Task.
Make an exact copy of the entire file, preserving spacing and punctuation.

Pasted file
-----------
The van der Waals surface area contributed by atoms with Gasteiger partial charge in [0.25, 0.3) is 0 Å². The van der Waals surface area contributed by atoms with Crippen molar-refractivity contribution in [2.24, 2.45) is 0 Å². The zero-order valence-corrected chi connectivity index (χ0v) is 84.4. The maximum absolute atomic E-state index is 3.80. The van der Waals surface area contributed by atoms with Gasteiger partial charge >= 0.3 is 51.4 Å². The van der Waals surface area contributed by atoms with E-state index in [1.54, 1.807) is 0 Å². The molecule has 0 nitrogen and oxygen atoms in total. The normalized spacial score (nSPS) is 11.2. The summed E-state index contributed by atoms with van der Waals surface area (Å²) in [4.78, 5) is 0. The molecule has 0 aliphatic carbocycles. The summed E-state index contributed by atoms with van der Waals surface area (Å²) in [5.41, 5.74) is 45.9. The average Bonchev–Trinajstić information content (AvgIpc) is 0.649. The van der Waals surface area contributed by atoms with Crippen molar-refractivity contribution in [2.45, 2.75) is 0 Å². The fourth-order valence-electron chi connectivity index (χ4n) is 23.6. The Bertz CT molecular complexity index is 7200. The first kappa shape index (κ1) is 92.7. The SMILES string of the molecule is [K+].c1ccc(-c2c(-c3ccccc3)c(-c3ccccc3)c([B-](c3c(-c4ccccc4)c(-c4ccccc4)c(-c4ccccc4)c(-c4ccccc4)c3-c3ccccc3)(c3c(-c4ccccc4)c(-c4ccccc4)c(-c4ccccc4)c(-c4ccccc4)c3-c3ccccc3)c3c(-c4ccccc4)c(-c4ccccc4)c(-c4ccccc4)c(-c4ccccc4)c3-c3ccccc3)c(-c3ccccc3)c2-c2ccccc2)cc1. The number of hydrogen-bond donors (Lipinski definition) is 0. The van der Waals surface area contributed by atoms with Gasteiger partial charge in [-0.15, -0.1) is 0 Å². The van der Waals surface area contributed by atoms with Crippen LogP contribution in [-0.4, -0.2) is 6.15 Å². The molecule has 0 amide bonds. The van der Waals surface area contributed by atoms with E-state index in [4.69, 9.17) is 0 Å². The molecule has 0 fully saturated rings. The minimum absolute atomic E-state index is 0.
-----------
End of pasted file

The van der Waals surface area contributed by atoms with Gasteiger partial charge in [0.25, 0.3) is 0 Å². The van der Waals surface area contributed by atoms with Crippen molar-refractivity contribution in [2.24, 2.45) is 0 Å². The zero-order valence-corrected chi connectivity index (χ0v) is 84.4. The maximum absolute atomic E-state index is 3.80. The van der Waals surface area contributed by atoms with Gasteiger partial charge >= 0.3 is 51.4 Å². The van der Waals surface area contributed by atoms with E-state index in [1.54, 1.807) is 0 Å². The molecule has 0 nitrogen and oxygen atoms in total. The normalized spacial score (nSPS) is 11.2. The summed E-state index contributed by atoms with van der Waals surface area (Å²) in [4.78, 5) is 0. The molecule has 0 aliphatic carbocycles. The summed E-state index contributed by atoms with van der Waals surface area (Å²) in [5.41, 5.74) is 45.9. The average Bonchev–Trinajstić information content (AvgIpc) is 0.649. The van der Waals surface area contributed by atoms with Crippen molar-refractivity contribution in [2.45, 2.75) is 0 Å². The fourth-order valence-electron chi connectivity index (χ4n) is 23.6. The Bertz CT molecular complexity index is 7200. The first kappa shape index (κ1) is 92.7. The SMILES string of the molecule is [K+].c1ccc(-c2c(-c3ccccc3)c(-c3ccccc3)c([B-](c3c(-c4ccccc4)c(-c4ccccc4)c(-c4ccccc4)c(-c4ccccc4)c3-c3ccccc3)(c3c(-c4ccccc4)c(-c4ccccc4)c(-c4ccccc4)c(-c4ccccc4)c3-c3ccccc3)c3c(-c4ccccc4)c(-c4ccccc4)c(-c4ccccc4)c(-c4ccccc4)c3-c3ccccc3)c(-c3ccccc3)c2-c2ccccc2)cc1. The number of hydrogen-bond donors (Lipinski definition) is 0. The van der Waals surface area contributed by atoms with Gasteiger partial charge in [-0.15, -0.1) is 0 Å². The van der Waals surface area contributed by atoms with Crippen LogP contribution in [-0.4, -0.2) is 6.15 Å². The molecule has 0 amide bonds. The van der Waals surface area contributed by atoms with E-state index in [4.69, 9.17) is 0 Å². The molecule has 0 fully saturated rings. The minimum absolute atomic E-state index is 0.